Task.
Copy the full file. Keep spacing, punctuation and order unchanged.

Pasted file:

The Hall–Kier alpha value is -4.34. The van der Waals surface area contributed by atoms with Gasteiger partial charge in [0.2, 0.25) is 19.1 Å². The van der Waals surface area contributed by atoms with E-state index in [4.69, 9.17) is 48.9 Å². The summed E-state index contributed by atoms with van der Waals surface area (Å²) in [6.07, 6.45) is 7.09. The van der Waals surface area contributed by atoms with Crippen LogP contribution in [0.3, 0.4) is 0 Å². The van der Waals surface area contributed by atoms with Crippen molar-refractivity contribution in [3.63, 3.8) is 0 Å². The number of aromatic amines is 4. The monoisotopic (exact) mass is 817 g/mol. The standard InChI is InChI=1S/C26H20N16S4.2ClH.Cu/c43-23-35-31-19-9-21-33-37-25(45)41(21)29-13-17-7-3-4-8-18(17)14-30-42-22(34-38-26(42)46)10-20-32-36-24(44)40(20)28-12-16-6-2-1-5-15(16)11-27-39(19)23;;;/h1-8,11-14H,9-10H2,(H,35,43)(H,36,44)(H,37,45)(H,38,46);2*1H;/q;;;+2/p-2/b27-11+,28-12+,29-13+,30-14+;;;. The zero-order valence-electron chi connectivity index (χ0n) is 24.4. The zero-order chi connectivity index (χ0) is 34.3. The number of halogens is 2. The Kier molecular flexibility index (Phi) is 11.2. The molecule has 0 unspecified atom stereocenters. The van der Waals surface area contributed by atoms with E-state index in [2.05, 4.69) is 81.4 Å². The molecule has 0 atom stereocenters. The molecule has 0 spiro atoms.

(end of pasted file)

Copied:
The Hall–Kier alpha value is -4.34. The van der Waals surface area contributed by atoms with Gasteiger partial charge in [0.2, 0.25) is 19.1 Å². The van der Waals surface area contributed by atoms with E-state index in [4.69, 9.17) is 48.9 Å². The summed E-state index contributed by atoms with van der Waals surface area (Å²) in [6.07, 6.45) is 7.09. The van der Waals surface area contributed by atoms with Crippen LogP contribution in [0.3, 0.4) is 0 Å². The van der Waals surface area contributed by atoms with Crippen molar-refractivity contribution in [3.63, 3.8) is 0 Å². The number of aromatic amines is 4. The monoisotopic (exact) mass is 817 g/mol. The standard InChI is InChI=1S/C26H20N16S4.2ClH.Cu/c43-23-35-31-19-9-21-33-37-25(45)41(21)29-13-17-7-3-4-8-18(17)14-30-42-22(34-38-26(42)46)10-20-32-36-24(44)40(20)28-12-16-6-2-1-5-15(16)11-27-39(19)23;;;/h1-8,11-14H,9-10H2,(H,35,43)(H,36,44)(H,37,45)(H,38,46);2*1H;/q;;;+2/p-2/b27-11+,28-12+,29-13+,30-14+;;;. The zero-order valence-electron chi connectivity index (χ0n) is 24.4. The zero-order chi connectivity index (χ0) is 34.3. The number of halogens is 2. The Kier molecular flexibility index (Phi) is 11.2. The molecule has 0 unspecified atom stereocenters. The van der Waals surface area contributed by atoms with E-state index in [2.05, 4.69) is 81.4 Å². The molecule has 0 atom stereocenters. The molecule has 0 spiro atoms.